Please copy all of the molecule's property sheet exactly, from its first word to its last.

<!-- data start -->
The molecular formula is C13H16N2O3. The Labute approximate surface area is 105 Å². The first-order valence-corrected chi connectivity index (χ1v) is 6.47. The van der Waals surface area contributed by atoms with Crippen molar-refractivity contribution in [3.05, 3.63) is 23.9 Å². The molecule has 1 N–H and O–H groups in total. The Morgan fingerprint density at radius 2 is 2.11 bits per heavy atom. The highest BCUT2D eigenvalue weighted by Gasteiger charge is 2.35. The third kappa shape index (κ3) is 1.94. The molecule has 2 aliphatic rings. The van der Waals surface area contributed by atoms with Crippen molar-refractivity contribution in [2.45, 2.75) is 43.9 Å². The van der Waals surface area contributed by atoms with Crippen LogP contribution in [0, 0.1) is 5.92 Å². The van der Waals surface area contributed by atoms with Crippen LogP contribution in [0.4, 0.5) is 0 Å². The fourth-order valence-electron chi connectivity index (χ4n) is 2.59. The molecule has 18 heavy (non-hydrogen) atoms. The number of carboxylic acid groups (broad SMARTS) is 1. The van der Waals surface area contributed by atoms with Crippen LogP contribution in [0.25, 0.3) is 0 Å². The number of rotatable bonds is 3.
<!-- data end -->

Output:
The molecular formula is C13H16N2O3. The Labute approximate surface area is 105 Å². The first-order valence-corrected chi connectivity index (χ1v) is 6.47. The van der Waals surface area contributed by atoms with Crippen molar-refractivity contribution in [3.05, 3.63) is 23.9 Å². The molecule has 1 N–H and O–H groups in total. The Morgan fingerprint density at radius 2 is 2.11 bits per heavy atom. The highest BCUT2D eigenvalue weighted by Gasteiger charge is 2.35. The third kappa shape index (κ3) is 1.94. The molecule has 2 aliphatic rings. The van der Waals surface area contributed by atoms with Crippen molar-refractivity contribution in [2.45, 2.75) is 43.9 Å². The van der Waals surface area contributed by atoms with Crippen LogP contribution in [0, 0.1) is 5.92 Å². The van der Waals surface area contributed by atoms with Crippen LogP contribution in [0.4, 0.5) is 0 Å². The fourth-order valence-electron chi connectivity index (χ4n) is 2.59. The molecule has 18 heavy (non-hydrogen) atoms. The number of carboxylic acid groups (broad SMARTS) is 1. The van der Waals surface area contributed by atoms with Crippen LogP contribution in [0.25, 0.3) is 0 Å². The number of rotatable bonds is 3.